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Top athletes’ diet plan

16 May 2014
Top athletes’ diet plan

Life Desk :
How different is an athlete's diet from any other person's eating habits? Is there a special diet to enhance athletic performance? Perhaps these questions race through our minds while watching athletes energetically dashing across playing fields or TV screens-be it track events, soccer, basketball, cricket, hockey or swimming. Let's take a look at how much and how many carbohydrates an athlete needs to include in the diet each day to stay on top form for peak performance.
Based on research, an adult athlete requires 5 to 7g of carbohydrate per kilogram body weight while an individual requires 7 to 10g of carbohydrate per kilogram body weight and every gram of carbohydrate produces 4 calories of energy. Such a large amount of carbohydrate is required by an athlete because it plays several key roles in the body likeproviding energy for working muscles, the central nervous system, enhancing the metabolism of fat for energy production and preventing protein from being utilized for energy. These functions are directly related to the performance of an athlete.
About 50 to 60% of calories in the diet must be from carbohydrate sources. One gram of carbohydrate provides 4 calories of energy. The carbohydrate requirement for men and women is between 200 and 300 grams per day. For an adult looking to restrict carbohydrate intake, 120 grams per day is the accepted minimum. For children the requirement is between 100 to 200 grams per day.
Carbohydrates are found in food sources such as grains, fruits, milk and its products. Vegetables contain a small amount of carbohydrates. After digestion carbohydrates enter the blood stream in the form of glucose and glucose that is not utilized is stored as glycogen in the muscle tissues and liver. During exercise the blood glucose is utilized first and only next the glycogen stores are tapped into.
Glucose is the exclusive energy compound for the central nervous system because it fuels our nerve cells. Dizziness, weakness, physical and mental fatigue are experienced when there is a lack of carbohydrate during exercise because of the low levels of glucose.
However, the body can store only 2000 calories worth of glucose in the form of glycogen and this is the reason why carbohydrate is known as the limiting fuel in physical performance.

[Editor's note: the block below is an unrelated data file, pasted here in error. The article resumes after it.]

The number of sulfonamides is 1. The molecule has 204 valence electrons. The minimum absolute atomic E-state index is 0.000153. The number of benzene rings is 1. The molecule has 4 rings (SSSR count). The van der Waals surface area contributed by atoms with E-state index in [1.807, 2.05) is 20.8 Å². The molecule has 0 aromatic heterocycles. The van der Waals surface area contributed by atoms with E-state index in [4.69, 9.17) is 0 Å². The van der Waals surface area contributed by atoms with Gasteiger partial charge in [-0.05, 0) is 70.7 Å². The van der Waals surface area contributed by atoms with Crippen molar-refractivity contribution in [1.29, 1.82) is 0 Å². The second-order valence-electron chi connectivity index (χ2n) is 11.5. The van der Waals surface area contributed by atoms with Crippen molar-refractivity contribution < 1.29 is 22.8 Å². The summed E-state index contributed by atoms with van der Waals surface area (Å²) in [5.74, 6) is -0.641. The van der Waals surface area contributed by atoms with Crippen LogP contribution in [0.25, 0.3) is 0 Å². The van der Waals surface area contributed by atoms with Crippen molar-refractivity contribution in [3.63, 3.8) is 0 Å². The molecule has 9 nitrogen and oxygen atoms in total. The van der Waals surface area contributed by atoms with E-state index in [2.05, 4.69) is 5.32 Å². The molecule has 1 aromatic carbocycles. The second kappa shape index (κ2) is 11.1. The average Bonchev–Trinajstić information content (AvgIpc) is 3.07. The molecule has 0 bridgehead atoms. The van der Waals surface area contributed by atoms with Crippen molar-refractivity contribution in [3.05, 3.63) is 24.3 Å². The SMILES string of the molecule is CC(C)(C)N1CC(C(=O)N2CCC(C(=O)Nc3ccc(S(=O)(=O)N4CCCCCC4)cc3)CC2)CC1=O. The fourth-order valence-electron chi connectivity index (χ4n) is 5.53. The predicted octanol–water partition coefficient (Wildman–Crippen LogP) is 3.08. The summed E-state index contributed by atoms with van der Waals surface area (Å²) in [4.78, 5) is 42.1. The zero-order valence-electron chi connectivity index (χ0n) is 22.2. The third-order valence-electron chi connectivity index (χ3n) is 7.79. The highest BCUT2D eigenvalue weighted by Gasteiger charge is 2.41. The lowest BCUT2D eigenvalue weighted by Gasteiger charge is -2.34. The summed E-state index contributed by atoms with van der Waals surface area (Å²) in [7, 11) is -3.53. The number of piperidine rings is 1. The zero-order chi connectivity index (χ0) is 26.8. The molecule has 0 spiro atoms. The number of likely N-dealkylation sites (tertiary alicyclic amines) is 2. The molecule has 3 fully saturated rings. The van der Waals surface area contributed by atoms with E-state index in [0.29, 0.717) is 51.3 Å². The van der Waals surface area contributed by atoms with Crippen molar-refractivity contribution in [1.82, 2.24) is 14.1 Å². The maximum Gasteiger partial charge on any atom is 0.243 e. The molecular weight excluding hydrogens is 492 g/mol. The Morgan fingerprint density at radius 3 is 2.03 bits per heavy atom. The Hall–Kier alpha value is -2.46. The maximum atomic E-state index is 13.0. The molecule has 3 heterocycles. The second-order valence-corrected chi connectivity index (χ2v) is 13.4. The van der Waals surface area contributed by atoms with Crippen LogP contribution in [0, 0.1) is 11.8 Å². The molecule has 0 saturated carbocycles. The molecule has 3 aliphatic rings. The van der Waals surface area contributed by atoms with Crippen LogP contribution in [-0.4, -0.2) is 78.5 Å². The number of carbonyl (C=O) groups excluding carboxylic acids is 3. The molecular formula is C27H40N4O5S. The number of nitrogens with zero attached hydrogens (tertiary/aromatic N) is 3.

The glycogen stores in the body are depleted during exercise, if glucose is not available. If carbohydrates are unavailable the body breaks down the protein to produce energy. This is detrimental because the protein ceases to serve its primary function of muscle building and also excess breakdown of protein in the body can lead to nitrogen production which may cause a stress on the kidneys.
Carbohydrate foods are the primary source of energy for the body. Carbohydrates can be classified as simple and complex.
Simple carbohydrates in the diet are easily broken down in the body and absorbed. They also have a smaller chemical structure than complex carbohydrates. Lactose, sucrose and galactose are the simple sugars. On consuming simple sugars there is a rapid increase in energy production but only for a short period of time. Examples of food containing simple sugars are candy, soda, sugar and milk.
Complex carbohydrates in the diet take much longer to be digested in the body. Owing to the slow digestion the release of glucose to the blood stream is much slower.
This property is more beneficial for an endurance athlete because the energy is released slowly over a longer duration of time when compared to energy from simple sugars. Examples of complex carbohydrates are bread, pasta, grains, fruits and vegetables. The fiber components in these foods are what cause slow digestion. Carbohydrate requirements for an individual vary for different sports.

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